Energy and Transport in Green Transition: Perspectives on Ecomodernity (Routledge Studies in Sustainability)This book breaks new ground in the studies of green transition. It frames the ongoing transformation in terms of a "battle of modernities" with the emerging vision of ecomodernity as the final destination. It also offers a systematic exploration of the potential for extensive transformation of carbon-intensive sectors – with a focus on energy and transport – towards a low or post-carbon economy. The book does so in a comparative perspective, by pointing to a diversity of techno-economic and institutional solutions in the mature Western economies, and in the rapidly growing East and developing South. The contributors highlight a ...
How Green are Electric or Hydrogen-Powered Cars?: Assessing GHG Emissions of Traffic in Spain (SpringerBriefs in Energy)
Have you ever wondered by how much CO2 emissions can be reduced by running cars electrically or with hydrogen as fuel? This Brief provides a quantitative answer to this question using the example of the combined road traffic in Spain. The authors calculate the resulting greenhouse gas (GHG) emissions for the production of hydrogen gas or the required electricity and installing and maintaining the necessary infrastructure. In this way, they can compare with the GHG emissions in the present situation of oil fueled cars. Using different scenarios, they obtain an assessment how much ‘greener’ the electric or hydrogen cars can get.The method described in this Brief is scalable and readily adaptable to other countries. It can thus be used for investigating sensible approaches and developing recommendations for a conversion. As expected, the results depend strongly on the production scenarios for hydrogen or electricity production. The wrong choice can even result in increased GHG emissions. A proper choice of the roadmap toward a more sustainable and greener future is of greatest importance – the results described in this Brief can serve as a valuable and useful guide on our way.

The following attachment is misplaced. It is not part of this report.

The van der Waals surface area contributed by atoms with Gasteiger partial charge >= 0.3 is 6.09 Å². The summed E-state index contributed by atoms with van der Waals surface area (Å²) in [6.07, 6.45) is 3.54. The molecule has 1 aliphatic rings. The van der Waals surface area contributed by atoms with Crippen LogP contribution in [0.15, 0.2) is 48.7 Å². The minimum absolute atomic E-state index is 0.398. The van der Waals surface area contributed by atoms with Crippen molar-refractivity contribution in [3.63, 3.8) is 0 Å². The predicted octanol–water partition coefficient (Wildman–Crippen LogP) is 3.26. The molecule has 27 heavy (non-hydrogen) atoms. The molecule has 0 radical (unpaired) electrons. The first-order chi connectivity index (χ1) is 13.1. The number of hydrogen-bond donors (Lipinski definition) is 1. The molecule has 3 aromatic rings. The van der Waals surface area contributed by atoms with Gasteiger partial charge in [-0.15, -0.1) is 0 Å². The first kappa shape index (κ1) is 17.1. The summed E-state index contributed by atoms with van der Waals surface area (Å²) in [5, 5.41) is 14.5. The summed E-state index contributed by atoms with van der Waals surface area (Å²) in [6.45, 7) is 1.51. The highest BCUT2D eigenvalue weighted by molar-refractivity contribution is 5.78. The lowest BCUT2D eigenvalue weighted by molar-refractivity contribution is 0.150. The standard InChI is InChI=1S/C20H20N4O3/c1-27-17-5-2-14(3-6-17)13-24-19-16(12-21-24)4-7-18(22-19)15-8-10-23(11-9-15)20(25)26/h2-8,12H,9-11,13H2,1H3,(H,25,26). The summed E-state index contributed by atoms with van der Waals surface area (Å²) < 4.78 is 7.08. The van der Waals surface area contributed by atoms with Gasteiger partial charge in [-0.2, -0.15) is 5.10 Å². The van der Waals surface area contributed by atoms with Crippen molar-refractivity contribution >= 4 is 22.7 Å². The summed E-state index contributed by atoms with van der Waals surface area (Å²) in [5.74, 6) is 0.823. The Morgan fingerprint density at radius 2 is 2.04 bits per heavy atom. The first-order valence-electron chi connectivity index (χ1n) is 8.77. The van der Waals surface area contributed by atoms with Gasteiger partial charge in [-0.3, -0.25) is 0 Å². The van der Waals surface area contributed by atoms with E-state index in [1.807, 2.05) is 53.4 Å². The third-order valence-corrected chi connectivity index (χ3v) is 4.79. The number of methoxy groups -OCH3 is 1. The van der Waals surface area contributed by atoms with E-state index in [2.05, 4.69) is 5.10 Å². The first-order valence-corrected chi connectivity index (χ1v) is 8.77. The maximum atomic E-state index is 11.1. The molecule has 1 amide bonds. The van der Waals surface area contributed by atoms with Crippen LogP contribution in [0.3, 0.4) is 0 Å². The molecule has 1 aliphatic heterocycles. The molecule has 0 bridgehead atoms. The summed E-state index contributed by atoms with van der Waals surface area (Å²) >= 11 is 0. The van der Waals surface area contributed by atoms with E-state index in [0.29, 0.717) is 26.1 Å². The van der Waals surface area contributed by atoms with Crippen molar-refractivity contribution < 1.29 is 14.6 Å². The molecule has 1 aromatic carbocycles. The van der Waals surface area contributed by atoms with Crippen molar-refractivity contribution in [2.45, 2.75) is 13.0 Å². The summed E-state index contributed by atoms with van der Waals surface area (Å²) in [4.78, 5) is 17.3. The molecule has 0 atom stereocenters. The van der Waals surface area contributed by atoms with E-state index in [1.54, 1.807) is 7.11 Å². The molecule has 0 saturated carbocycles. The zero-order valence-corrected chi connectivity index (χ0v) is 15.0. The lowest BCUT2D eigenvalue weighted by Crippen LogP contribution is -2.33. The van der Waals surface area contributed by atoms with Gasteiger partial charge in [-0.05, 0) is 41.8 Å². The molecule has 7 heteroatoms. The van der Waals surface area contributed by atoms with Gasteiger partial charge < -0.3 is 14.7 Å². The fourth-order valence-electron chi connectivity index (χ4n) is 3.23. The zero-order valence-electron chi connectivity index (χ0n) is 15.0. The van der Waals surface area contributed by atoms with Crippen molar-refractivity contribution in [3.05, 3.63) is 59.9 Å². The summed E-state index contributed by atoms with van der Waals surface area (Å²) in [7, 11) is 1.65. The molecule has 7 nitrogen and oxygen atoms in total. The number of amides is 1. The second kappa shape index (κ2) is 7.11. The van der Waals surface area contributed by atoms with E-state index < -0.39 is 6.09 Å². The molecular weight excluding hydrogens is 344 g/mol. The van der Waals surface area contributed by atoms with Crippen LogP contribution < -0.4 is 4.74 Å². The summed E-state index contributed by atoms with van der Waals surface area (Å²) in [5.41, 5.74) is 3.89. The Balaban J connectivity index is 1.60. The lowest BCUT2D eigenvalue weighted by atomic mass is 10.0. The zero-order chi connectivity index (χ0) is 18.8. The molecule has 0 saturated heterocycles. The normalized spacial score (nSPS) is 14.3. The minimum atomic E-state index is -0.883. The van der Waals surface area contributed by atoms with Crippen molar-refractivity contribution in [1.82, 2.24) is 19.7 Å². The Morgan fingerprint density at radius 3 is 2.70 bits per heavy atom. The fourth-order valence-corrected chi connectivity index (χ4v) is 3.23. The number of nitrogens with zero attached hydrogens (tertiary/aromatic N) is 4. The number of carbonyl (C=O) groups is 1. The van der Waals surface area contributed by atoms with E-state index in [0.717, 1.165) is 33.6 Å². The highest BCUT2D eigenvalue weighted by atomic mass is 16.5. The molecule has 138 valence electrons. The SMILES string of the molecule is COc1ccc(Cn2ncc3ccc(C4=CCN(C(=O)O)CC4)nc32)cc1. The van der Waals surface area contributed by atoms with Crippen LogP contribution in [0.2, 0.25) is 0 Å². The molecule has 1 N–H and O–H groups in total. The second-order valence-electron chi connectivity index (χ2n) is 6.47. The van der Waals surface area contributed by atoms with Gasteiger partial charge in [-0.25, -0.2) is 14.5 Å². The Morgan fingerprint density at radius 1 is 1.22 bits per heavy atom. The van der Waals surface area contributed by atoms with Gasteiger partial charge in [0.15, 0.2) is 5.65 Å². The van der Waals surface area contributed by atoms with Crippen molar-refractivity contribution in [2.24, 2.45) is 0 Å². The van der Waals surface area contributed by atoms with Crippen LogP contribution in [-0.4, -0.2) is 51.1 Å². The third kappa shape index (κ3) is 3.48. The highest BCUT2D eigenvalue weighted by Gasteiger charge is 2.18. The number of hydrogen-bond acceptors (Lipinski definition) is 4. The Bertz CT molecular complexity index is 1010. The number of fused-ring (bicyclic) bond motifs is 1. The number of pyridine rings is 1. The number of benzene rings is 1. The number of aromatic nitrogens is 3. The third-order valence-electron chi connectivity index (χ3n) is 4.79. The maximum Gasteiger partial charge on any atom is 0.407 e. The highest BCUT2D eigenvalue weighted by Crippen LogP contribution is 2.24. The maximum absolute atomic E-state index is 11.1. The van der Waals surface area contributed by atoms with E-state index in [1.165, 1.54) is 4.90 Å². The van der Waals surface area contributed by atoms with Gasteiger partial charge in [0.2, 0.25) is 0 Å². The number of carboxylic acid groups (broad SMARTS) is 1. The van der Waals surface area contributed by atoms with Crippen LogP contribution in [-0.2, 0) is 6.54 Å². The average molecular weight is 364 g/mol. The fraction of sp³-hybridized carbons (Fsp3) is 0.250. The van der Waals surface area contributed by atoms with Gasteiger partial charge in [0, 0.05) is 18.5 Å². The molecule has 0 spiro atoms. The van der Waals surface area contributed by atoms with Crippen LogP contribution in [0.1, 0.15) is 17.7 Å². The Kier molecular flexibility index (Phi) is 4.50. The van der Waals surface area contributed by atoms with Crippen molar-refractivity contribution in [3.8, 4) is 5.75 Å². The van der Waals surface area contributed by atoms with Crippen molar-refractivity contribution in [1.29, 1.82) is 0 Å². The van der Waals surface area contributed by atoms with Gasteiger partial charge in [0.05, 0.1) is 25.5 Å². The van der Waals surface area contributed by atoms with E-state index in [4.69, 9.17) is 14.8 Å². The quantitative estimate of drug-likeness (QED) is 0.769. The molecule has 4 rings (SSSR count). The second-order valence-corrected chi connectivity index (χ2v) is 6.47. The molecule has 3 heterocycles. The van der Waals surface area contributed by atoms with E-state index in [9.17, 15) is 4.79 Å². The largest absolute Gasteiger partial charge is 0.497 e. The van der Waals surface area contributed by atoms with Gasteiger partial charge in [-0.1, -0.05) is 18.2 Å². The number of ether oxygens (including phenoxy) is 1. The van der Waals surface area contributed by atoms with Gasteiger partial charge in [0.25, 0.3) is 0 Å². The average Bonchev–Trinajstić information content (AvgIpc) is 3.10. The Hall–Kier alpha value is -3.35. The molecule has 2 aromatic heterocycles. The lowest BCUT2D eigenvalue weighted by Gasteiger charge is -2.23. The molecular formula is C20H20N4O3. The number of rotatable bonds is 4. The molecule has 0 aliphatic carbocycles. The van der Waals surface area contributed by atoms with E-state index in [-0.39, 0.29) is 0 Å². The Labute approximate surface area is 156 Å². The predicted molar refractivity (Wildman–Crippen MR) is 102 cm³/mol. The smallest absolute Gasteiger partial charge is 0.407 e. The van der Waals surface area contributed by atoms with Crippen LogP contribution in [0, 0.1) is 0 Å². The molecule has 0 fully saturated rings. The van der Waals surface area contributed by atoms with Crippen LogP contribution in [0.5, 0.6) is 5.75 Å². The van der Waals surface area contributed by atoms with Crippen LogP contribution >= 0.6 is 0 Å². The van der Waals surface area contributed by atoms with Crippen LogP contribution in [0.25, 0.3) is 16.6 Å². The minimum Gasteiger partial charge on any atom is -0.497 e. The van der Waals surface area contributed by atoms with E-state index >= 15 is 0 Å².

Transforming our energy supplies to be more sustainable is seen by many to be the biggest challenge of our times. In this comprehensive textbook, L. D. Danny Harvey sets out in unprecedented detail the path we must take to minimize the effects that the way we harness energy will have on future climate change. The book opens by highlighting the importance of moving to low carbon technologies for generation, then moves on to explain the functioning, potential and social/environmental issues around: solar energy wind energy biomass energy geothermal energy hydroelectric power ocean energy nuclear energy. It also covers the options for carbon capture and storage and the contexts in which low carbon energy can best be utilized (potential for community integrated systems, and the hydrogen economy). The book closes with scenarios that combine the findings from its companion volume (concerning the potential for limiting future energy demand) with the findings from this volume (concerning the cost and potential of C-free energy systems) to generate scenarios that succeed in limiting future atmospheric CO2 concentration to no more than 450 ppmv. Detailed yet accessible, meticulously researched and reviewed, this work constitutes an indispensible textbook and reference for students and practitioners in sustainable energy and engineering.